In the TV series "The Walking Dead," the characters inhabit a world overrun by zombies - specifically, zombies caused by a mysterious virus that has apparently infected everyone in the population. The living keep the virus in check by unknown means. But when someone dies - whether quickly after being bitten by a "walker" or felled by a human nemesis or more slowly due to natural causes - the result is the same: After death, everyone is reanimated as a bloodthirsty zombie. The pandemic survivors come to realize that the zombies aren't their only enemies: The living can be even more dangerous than the undead. The group of main characters has spent several seasons searching for a safe haven against both walkers and unsavory living people. The beginning of Season 4 finds them ensconced in a prison, the series regulars merged with new characters from the nearby town of Woodbury.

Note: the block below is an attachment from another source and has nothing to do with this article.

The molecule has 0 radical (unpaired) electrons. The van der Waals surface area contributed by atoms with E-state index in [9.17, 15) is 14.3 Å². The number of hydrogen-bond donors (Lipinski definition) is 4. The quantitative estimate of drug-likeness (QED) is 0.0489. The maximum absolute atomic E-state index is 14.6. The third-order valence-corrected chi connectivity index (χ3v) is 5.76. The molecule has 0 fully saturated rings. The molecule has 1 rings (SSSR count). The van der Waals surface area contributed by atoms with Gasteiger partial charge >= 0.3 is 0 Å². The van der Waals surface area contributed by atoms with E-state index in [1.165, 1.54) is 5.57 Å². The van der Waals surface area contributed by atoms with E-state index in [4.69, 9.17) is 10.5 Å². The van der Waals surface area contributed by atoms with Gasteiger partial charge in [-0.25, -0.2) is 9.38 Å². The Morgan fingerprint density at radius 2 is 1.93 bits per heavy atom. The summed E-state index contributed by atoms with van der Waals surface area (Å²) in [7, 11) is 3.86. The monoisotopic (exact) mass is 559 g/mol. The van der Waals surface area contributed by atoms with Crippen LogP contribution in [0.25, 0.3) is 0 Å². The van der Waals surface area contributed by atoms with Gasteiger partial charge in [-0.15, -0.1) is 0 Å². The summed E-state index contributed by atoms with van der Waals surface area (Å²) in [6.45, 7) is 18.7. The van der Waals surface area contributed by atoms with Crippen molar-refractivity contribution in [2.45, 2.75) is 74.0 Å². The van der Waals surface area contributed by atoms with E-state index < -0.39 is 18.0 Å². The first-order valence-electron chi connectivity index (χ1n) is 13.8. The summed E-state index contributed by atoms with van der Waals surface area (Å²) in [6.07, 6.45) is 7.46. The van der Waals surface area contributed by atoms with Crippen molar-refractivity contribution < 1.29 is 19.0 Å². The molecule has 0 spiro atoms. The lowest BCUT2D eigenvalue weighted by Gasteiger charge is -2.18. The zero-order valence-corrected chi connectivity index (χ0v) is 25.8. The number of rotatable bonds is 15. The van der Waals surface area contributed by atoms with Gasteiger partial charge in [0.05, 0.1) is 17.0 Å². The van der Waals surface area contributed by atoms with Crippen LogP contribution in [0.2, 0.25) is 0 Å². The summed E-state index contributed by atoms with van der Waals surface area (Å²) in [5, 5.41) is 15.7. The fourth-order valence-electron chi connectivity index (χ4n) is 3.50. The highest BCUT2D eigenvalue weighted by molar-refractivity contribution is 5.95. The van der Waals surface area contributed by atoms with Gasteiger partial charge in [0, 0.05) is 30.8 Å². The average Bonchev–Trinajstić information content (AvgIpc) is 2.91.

The premise that all living people are already infected with the zombie virus was introduced in Season 1, during a foray to the Centers for Disease Control and Prevention, where the lone remaining CDC scientist - Edwin Jenner - informed Rick, the de facto leader of the survivors, of this fact. (However, Rick didn't tell the rest of the group - and thus the audience - this particular tidbit of information until the end of Season 2.) To date, this revelation has been the central plot point, in terms of public health. Unlike the movie version of "World War Z," there has been little attention paid to how this zombie pandemic began or how to end it - the focus is on daily survival. Understanding the virus probably wouldn't matter much at this point in any case - mathematical modeling has shown that, unless you hit hard and hit early, there's pretty much no stopping a zombie pandemic once it starts. Add on the fact that, based on the survivors' CDC experience, all research into the cause (and therefore any cure, treatment, or prevention) has stopped . . . well, the ragtag group appears to be on its own.